The Geneva Conventions and the Bush Administration


         Many persons around the world have been wondering how it was possible for the United States of America to seemingly ignore many aspects of the Geneva Conventions in the context of their war against terrorism, particularly in Afghanistan and in Irak.


         Here is a part of the explanation.


         What is called the “Geneva Conventions” is composed of a block of four Conventions written in 1949 and two additional protocols written in 1977. The 1949 conventions deal with the situation of the wounded and sick members of the armed forces; the third treats of the war prisoners and the fourth is concerned with the protection of the civilian populations.  The two 1977 Protocols, which are as voluminous as the 1949 text and which are extremely important, deal with protection of the victims of the international conflicts (Prot. 1) and of the non international conflicts (Prot. 2).


         To this date 191 countries have ratified the 1949 Conventions, 161 have ratified the first 1977 additional Protocol and 156 the second additional Protocol.


         The United States of America ratified the 1949 Conventions on August 2, 1955, but never ratified the 1977 Protocols.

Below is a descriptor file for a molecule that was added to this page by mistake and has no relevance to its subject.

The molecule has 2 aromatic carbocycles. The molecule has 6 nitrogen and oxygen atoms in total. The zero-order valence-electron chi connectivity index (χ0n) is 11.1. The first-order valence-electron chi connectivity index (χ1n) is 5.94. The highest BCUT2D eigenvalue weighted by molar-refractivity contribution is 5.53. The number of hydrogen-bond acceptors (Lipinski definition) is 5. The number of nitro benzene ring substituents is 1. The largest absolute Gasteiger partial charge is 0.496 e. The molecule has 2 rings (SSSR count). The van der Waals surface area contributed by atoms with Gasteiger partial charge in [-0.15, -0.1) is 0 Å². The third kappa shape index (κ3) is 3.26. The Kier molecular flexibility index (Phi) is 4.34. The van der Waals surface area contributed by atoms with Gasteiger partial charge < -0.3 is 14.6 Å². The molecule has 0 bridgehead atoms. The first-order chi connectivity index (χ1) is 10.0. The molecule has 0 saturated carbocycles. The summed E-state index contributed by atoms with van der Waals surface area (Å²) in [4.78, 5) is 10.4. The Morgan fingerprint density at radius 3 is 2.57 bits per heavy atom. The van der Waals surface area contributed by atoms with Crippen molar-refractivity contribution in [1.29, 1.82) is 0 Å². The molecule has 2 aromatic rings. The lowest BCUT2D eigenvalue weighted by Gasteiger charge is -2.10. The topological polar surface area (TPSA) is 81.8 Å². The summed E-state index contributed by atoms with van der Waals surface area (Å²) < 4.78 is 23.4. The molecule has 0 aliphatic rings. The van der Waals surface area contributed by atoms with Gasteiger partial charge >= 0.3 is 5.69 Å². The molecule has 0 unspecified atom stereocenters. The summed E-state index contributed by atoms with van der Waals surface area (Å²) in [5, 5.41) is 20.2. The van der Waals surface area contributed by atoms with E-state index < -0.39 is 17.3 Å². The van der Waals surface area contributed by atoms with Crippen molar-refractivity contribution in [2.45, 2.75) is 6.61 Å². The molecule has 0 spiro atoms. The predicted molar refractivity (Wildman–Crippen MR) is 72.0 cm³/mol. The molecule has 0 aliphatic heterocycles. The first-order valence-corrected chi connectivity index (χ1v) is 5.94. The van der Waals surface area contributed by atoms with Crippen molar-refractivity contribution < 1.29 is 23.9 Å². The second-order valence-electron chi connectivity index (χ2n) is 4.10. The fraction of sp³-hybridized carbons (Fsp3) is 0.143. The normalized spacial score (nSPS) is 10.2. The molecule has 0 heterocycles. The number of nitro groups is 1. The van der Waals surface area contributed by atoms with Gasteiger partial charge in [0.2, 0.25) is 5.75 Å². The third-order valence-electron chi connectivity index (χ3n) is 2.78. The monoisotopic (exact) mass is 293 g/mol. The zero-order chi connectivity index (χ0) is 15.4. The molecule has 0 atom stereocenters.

One may add that the United States signed those two Protocols in 1977, but never ratified them. (So did Iran, Pakistan, Morocco and the Philippines).  A signature without ratification was not binding and was nothing more than a declaration of intention.


         Therefore the United States of America are not bound by the 1977 Protocols of the Geneva Conventions.  One should remember that these 1977 Protocols deal with all the aspects of the current conflicts, in particular the methods and means of warfare, the attitude towards combatants and prisoners-of-war and towards the civilian population.


Note : All the relevant information can be found on the International Red Cross Web Site.